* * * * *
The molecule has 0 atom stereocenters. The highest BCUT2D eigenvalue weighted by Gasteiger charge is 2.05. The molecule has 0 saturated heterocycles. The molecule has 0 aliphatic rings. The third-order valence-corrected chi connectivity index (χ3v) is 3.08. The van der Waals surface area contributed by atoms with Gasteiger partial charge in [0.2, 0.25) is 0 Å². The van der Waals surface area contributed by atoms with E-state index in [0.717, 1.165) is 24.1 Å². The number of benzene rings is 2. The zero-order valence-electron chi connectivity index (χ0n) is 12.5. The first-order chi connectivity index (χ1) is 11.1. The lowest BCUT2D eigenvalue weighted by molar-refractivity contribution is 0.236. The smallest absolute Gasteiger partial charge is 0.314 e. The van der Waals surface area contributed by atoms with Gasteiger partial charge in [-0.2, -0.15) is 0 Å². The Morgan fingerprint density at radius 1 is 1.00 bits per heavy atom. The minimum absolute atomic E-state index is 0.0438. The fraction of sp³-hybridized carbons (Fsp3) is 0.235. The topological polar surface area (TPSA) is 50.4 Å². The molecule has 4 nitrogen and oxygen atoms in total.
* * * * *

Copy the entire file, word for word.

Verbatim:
The molecule has 0 atom stereocenters. The highest BCUT2D eigenvalue weighted by Gasteiger charge is 2.05. The molecule has 0 saturated heterocycles. The molecule has 0 aliphatic rings. The third-order valence-corrected chi connectivity index (χ3v) is 3.08. The van der Waals surface area contributed by atoms with Gasteiger partial charge in [0.2, 0.25) is 0 Å². The van der Waals surface area contributed by atoms with E-state index in [0.717, 1.165) is 24.1 Å². The number of benzene rings is 2. The zero-order valence-electron chi connectivity index (χ0n) is 12.5. The first-order chi connectivity index (χ1) is 11.1. The lowest BCUT2D eigenvalue weighted by molar-refractivity contribution is 0.236. The smallest absolute Gasteiger partial charge is 0.314 e. The van der Waals surface area contributed by atoms with Gasteiger partial charge in [-0.2, -0.15) is 0 Å². The Morgan fingerprint density at radius 1 is 1.00 bits per heavy atom. The minimum absolute atomic E-state index is 0.0438. The fraction of sp³-hybridized carbons (Fsp3) is 0.235. The topological polar surface area (TPSA) is 50.4 Å². The molecule has 4 nitrogen and oxygen atoms in total.